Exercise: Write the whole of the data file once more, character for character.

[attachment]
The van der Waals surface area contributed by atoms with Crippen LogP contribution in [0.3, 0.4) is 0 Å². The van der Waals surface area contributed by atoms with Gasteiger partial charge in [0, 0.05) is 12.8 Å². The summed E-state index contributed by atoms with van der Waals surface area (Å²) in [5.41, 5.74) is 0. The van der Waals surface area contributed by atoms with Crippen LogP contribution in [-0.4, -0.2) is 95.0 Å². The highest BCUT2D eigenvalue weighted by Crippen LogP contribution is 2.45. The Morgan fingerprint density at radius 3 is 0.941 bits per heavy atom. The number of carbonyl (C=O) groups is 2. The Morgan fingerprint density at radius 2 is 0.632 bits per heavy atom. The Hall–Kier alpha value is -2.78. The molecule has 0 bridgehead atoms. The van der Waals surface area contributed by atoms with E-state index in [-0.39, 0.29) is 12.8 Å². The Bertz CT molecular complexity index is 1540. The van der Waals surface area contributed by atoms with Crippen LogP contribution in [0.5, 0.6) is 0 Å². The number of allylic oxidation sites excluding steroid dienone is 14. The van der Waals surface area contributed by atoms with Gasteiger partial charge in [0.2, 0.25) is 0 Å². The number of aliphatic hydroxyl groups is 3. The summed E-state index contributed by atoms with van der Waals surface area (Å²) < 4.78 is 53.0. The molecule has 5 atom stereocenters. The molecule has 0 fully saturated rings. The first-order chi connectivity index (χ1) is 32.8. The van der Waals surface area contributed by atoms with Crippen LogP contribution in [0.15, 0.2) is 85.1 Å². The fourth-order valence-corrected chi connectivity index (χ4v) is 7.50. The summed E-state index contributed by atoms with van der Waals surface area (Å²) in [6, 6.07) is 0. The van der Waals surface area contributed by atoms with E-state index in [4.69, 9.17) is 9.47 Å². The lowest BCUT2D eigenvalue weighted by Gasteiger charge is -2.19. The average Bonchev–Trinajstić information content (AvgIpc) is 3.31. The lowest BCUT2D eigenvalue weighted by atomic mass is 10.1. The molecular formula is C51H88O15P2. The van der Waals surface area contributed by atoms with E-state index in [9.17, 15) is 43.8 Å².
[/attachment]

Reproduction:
The van der Waals surface area contributed by atoms with Crippen LogP contribution in [0.3, 0.4) is 0 Å². The van der Waals surface area contributed by atoms with Gasteiger partial charge in [0, 0.05) is 12.8 Å². The summed E-state index contributed by atoms with van der Waals surface area (Å²) in [5.41, 5.74) is 0. The van der Waals surface area contributed by atoms with Crippen LogP contribution in [-0.4, -0.2) is 95.0 Å². The highest BCUT2D eigenvalue weighted by Crippen LogP contribution is 2.45. The Morgan fingerprint density at radius 3 is 0.941 bits per heavy atom. The number of carbonyl (C=O) groups is 2. The Morgan fingerprint density at radius 2 is 0.632 bits per heavy atom. The Hall–Kier alpha value is -2.78. The molecule has 0 bridgehead atoms. The van der Waals surface area contributed by atoms with E-state index in [-0.39, 0.29) is 12.8 Å². The Bertz CT molecular complexity index is 1540. The van der Waals surface area contributed by atoms with Crippen LogP contribution in [0.5, 0.6) is 0 Å². The number of allylic oxidation sites excluding steroid dienone is 14. The van der Waals surface area contributed by atoms with Gasteiger partial charge in [0.2, 0.25) is 0 Å². The number of aliphatic hydroxyl groups is 3. The summed E-state index contributed by atoms with van der Waals surface area (Å²) < 4.78 is 53.0. The molecule has 5 atom stereocenters. The molecule has 0 fully saturated rings. The first-order chi connectivity index (χ1) is 32.8. The van der Waals surface area contributed by atoms with Crippen LogP contribution in [0.15, 0.2) is 85.1 Å². The fourth-order valence-corrected chi connectivity index (χ4v) is 7.50. The summed E-state index contributed by atoms with van der Waals surface area (Å²) in [6, 6.07) is 0. The van der Waals surface area contributed by atoms with E-state index in [4.69, 9.17) is 9.47 Å². The lowest BCUT2D eigenvalue weighted by Gasteiger charge is -2.19. The average Bonchev–Trinajstić information content (AvgIpc) is 3.31. The lowest BCUT2D eigenvalue weighted by atomic mass is 10.1. The molecular formula is C51H88O15P2. The van der Waals surface area contributed by atoms with E-state index in [9.17, 15) is 43.8 Å².